August 3, 2011

U. S. Ethanol Exports to Brazil Expected to Continue Increasing

I realize that we are in the midst of the U.S. growing season, but recent reports from Brazil concerning their declining sugarcane production could have a bearing on corn usage here in the U.S. The problem in Brazil is that ethanol production has been increasing at a slower pace than domestic consumption. To make up the difference, Brazil has been importing increasing quantities of ethanol and the trend is expected to accelerate in the future. Most of the imported ethanol comes from the U.S., thus the connection with corn usage here in the United States.

Policy makers in Brazil are so concerned about this trend that they significantly increased the amount of credit available for increased sugarcane production in 2011. Even though there may be more credit available, the long term nature of sugarcane production and the expense of building new sugar/ethanol mills means that it will take many years to reverse this trend and in the mean time, the U.S. will continue to export increasing quantities of ethanol to Brazil.

There are currently 426 sugar/ethanol mills in Brazil and the pace of new construction has slowed significantly in recent years. In 2008 thirty new mills were opened, in 2009 that fell to 19, ten new mills opened in 2010 and only 4 are scheduled to open in 2011.

According to the consulting firm Projeto Brasil Sustentaval (Sustainable Brazil Project) that specializes in the Brazilian sugar/ethanol sector, over the next five sugarcane harvests, the total sugarcane tonnage will be 25% less than the domestic demand. The annual sugarcane tonnage for the next five years is expected to average 780 million tons while the domestic demand will average 980 million tons. If you project out ten years, the situation gets even worse. During the next ten harvests, the sugarcane tonnage is expected to average 970 million tons when the domestic demand is expected to average 1.3 billion tons.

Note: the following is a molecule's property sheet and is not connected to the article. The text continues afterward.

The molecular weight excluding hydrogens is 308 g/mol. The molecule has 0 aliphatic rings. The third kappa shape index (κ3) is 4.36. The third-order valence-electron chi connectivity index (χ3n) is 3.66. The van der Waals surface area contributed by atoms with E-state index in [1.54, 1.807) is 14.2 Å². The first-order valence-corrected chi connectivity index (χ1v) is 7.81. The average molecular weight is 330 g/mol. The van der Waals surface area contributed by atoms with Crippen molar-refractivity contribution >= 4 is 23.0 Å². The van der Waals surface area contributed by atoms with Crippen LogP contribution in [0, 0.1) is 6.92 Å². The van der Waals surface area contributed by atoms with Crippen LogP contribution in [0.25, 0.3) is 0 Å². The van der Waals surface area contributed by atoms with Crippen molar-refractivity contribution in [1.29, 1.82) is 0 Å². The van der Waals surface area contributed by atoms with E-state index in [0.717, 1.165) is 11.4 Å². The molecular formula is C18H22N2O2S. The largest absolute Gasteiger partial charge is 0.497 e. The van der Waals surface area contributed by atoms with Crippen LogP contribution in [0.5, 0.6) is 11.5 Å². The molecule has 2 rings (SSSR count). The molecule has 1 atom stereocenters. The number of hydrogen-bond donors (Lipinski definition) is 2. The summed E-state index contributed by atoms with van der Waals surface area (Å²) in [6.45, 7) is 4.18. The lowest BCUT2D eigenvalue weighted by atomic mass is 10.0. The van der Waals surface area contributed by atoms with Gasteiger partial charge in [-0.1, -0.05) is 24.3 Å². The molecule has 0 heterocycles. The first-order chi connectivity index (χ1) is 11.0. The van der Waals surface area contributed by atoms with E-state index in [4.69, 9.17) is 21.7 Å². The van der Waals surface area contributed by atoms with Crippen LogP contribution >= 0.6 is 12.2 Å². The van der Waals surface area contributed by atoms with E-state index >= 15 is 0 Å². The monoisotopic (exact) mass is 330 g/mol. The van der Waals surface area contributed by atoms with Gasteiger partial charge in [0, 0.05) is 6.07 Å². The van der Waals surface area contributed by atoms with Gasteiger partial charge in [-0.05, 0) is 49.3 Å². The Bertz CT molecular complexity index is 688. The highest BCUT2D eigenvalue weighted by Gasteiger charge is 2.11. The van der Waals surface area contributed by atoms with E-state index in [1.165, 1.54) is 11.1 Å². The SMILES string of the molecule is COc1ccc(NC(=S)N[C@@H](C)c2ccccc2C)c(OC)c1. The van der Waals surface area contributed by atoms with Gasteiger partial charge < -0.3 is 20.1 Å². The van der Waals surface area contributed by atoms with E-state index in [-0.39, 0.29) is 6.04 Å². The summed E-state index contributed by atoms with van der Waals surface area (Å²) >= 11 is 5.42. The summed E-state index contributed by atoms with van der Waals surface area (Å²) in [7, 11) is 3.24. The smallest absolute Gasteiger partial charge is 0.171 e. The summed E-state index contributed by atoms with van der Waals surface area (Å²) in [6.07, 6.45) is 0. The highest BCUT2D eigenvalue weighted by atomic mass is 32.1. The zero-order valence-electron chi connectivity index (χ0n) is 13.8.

If this scenario actually does unfold, in the year 2021 the amount of ethanol produced in Brazil will be 40% less than the domestic demand. The deficits in ethanol production is expected to lead to higher ethanol prices, a lower percentage of ethanol blended into gasoline, increased use of gasoline, and increased ethanol imports. This trend is already being seen at Brazilian gas stations. Over the last twelve months, the price of ethanol has increased 29% while gasoline prices have increased only 7.7%. What is particularly worrisome is the fact that ethanol prices normally decline this time of the year when the harvest is in full swing, instead they have been increasing.

There are currently 7 million hectares of sugarcane production in Brazil. This represents 2% of Brazil's arable land area. Prior to the financial crisis of 2008, sugarcane acreage was increasing at an annual rate of approximately 10% per year. Since the financial crisis, sugarcane production has increased at only 2% or 3% per year. This increase is not enough to keep pace with the increasing number of flex fuel vehicles on Brazilian highways. Over 90% of all new car sales in Brazil are flex fuel vehicles and as a result, the domestic demand for ethanol has increased 300% over the last ten years.

The combination of lower sugarcane production and more emphasis on producing sugar instead of ethanol (due to high sugar prices) the production of ethanol this year is actually expected to decline. During the 2010/11 growing season, Brazil produced 25.3 billion liters of ethanol. That is expected to fall to 22.5 billion liters in 2011/12. As a result, Brazil has already imported 400 million liters of ethanol in 2011 and they are expected to import another 250 million liters before the start of the next sugarcane harvest in March of 2012.

Most of those imports came from the U.S. with the remainder coming from Europe. The U.S. Energy Information Administration indicated that the U.S. exported 351 million liters (2.22 million barrels) of ethanol to Brazil from February to April of this year.

U.S. exports of ethanol to Brazil are expected to continue increasing for the foreseeable future. Therefore, even if all the subsidies, credits, tariffs, etc. for U.S. ethanol production are eliminated, the export demand for ethanol could help keep the ethanol sector healthy in the coming years - thus the connection to corn usage here in the U.S.